(Bloomberg) -- The yen remained under pressure even after Japan’s top currency official warned that authorities stand ready to intervene in currency markets 24 hours a day if necessary.

“If there are excessive currency fluctuations, it has a negative impact on the national economy,” said Vice Finance Minister Masato Kanda. “In the event of excessive moves based on speculation, we are prepared to take appropriate action.”

Kanda’s comments had minimal impact, with the yen hovering in a tight range, just shy of the psychological level of 160 per dollar into the New York session and not far from the weakest level in about 34 years. 

With benchmark interest rates in Japan still barely above zero, and those in the US yet to be cut, the yawning yield gap between the two nations means the yen is vulnerable to further declines. The yen is faring little better against its European peer, trading just a fraction stronger than a record low of 171.56 per euro last reached in April.

At Bank of America, strategists led by Shusuke Yamada now forecast the yen weakening to 163 against the dollar by September. They see the 165 level offering a new “line in the sand” that will add pressure on Japanese authorities to prop up the currency. 

The market remains on edge as the threat of intervention looms. At one point in London trading, the yen surged sharply, rising as much as 0.6% against the dollar before paring its advance. As of 4 p.m. in New York, the currency was some 0.1% stronger at 159.64 per dollar. 

Brown Brothers Harriman Senior Markets Strategist Elias Haddad said the sharp move in London trading appeared “too shallow to imply BOJ stepped-in,” adding a likely intervention zone for the yen is instead around 160 to 165 per dollar. 

The yen remains within easy striking distance of the 160.17 mark set on April 29, when Japan is thought to have waded into the market to stem losses. The vast bulk of the gains made in the yen since the suspected intervention on that day and on May 1 have now been lost despite record amounts spent by Japan. 

Japan has acknowledged that it spent ¥9.8 trillion ($61.3 billion) intervening in currency markets during the period from April 26 to May 29. Authorities haven’t specified the dates when the Bank of Japan was ordered to take action, but trading patterns indicate there were two major rounds of intervention on April 29 and May 1. Foreign reserves data indicate that Japan likely sold Treasuries to help fund that action.

“We suspect, the next round of BOJ intervention is likely to come after USD/JPY triggers buy orders perched above the late April 160.20ish high,” wrote Tony Sycamore, market analyst at IG Australia. He said the yen’s decline against the dollar last week was driven by stronger-than-expected US purchasing managers index data and the BOJ’s reluctance to provide a detailed plan around its reduction of bond purchases.

The BOJ could make more sizable cuts in bond buying after checking the view of market participants, one member of the policy board said at this month’s meeting, according to a summary of opinions issued Monday. One member said the BOJ needs to consider further adjustment of monetary easing as there are upside risks for inflation.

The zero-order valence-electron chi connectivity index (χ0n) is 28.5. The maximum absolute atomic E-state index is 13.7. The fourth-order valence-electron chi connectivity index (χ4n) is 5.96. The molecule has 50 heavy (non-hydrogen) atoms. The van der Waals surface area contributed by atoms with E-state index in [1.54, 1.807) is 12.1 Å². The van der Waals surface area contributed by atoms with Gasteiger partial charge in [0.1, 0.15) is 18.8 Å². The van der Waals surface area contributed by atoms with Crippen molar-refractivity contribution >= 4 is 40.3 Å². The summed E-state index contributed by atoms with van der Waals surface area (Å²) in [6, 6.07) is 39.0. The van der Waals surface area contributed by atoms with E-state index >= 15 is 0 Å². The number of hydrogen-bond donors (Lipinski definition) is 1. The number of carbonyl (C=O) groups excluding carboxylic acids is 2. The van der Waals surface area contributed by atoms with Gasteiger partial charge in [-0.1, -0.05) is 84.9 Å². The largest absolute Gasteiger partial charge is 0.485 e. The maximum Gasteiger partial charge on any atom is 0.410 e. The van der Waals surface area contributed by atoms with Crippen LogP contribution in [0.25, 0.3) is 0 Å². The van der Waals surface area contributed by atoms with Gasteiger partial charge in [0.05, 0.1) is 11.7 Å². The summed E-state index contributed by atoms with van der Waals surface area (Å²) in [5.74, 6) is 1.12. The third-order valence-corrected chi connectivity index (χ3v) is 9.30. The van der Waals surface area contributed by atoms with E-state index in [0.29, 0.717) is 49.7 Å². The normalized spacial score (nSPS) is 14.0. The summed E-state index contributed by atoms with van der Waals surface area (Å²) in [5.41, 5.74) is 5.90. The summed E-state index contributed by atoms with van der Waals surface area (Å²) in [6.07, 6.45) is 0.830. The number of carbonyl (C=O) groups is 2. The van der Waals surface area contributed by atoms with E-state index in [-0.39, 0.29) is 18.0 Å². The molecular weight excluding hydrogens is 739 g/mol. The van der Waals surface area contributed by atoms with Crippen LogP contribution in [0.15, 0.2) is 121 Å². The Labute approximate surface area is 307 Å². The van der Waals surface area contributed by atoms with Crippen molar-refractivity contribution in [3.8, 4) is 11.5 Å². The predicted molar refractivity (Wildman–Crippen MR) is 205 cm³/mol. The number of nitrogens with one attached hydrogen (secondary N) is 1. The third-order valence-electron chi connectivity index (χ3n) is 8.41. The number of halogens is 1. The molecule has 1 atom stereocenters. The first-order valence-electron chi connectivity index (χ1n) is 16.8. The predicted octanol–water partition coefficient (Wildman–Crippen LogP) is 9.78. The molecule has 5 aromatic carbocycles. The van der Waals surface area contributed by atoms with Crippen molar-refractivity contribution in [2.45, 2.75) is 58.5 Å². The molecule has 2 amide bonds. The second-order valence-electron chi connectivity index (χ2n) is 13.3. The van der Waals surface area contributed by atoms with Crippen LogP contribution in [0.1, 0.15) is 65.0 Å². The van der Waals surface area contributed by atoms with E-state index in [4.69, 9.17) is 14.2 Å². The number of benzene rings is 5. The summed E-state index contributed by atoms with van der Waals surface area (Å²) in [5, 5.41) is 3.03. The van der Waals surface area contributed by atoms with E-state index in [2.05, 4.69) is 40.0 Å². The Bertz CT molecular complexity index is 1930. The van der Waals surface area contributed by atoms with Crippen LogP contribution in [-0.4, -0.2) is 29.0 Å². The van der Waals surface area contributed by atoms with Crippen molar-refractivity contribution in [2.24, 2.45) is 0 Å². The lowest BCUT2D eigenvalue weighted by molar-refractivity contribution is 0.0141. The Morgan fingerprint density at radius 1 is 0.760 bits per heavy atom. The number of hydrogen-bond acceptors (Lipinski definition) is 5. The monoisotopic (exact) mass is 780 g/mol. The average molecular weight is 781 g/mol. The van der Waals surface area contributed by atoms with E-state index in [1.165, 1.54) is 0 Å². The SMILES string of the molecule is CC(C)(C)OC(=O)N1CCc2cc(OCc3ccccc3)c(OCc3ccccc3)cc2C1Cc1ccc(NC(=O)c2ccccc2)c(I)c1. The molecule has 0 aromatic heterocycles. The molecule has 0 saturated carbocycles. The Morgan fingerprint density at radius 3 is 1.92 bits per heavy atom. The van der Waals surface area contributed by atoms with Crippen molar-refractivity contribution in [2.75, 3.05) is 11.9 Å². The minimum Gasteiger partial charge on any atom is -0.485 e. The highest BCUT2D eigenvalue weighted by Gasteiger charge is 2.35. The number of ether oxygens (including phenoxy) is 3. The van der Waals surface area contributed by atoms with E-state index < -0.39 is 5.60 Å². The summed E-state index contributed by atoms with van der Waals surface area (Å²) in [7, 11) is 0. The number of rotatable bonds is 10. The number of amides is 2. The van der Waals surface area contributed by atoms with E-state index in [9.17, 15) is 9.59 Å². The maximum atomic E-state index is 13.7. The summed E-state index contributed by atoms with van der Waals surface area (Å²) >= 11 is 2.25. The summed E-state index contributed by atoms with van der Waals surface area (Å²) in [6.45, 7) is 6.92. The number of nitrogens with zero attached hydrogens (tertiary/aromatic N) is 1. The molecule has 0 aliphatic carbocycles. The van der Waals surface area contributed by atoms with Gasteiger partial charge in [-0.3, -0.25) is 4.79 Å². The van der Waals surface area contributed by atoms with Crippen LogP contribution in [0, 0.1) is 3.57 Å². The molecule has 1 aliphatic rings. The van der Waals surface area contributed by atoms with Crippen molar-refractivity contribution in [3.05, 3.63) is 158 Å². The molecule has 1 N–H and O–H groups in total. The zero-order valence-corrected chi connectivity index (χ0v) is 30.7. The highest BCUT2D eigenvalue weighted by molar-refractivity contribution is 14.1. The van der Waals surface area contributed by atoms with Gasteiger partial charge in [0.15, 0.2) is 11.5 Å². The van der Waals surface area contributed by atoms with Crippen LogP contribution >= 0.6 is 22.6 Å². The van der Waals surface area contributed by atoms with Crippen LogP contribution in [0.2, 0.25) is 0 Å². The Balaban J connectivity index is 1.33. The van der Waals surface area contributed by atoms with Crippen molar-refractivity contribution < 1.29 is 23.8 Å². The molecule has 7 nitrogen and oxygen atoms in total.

The pace of currency moves is also important to Japanese officials and by this measure it may not be enough to trigger immediate intervention. A gauge measuring the dollar-yen’s move from the lowest level seen in the past 28 days to Monday’s high rose to ¥6.32, which is some ¥3.7 below moves of 10-yen that Kanda has previously described as “rapid.” This suggests that speculation of an intervention may intensify when the currency pair reaches 163.

In the currency options market, the premium to hedge against a yen rise against the dollar compared with a slide in the Japanese currency declined for a fifth day, reflecting traders’ expectations that the yen still has room to weaken. 

Currency speculators, meanwhile, continue to pile in to bearish bets against the yen. Asset managers held some 85,600 contracts tied to wagers against the Japanese currency in the week ending June 18 — the most on record in Commodity Futures Trading Commission data going back to 2006.

Global authorities are in touch with each other on a daily basis on a wide range of issues including currencies, Kanda said. The market is paying attention to currency levels, and there’s a strong sense of caution about foreign exchange intervention, the Japanese official said.

Kanda’s boss, Finance Minister Shunichi Suzuki, underscored Japan’s stance on the yen on Monday. The government was watching foreign exchange moves closely and would take appropriate measures against excessive currency moves if necessary, he said.

Kanda said his counterparts in Washington don’t have a problem with Japan’s intervention. “The most important thing for them is transparency,” he said. Kanda said a decision by the US to add Japan to its currency watchlist had no impact on Japan’s currency strategy.

--With assistance from Naomi Tajitsu, Masaki Kondo, Michael G. Wilson, Daisuke Sakai, Alice Atkins, Sujata Rao, Constantine Courcoulas and Carter Johnson.

(Updates prices throughout; adds CFTC data in 14th paragraph.)

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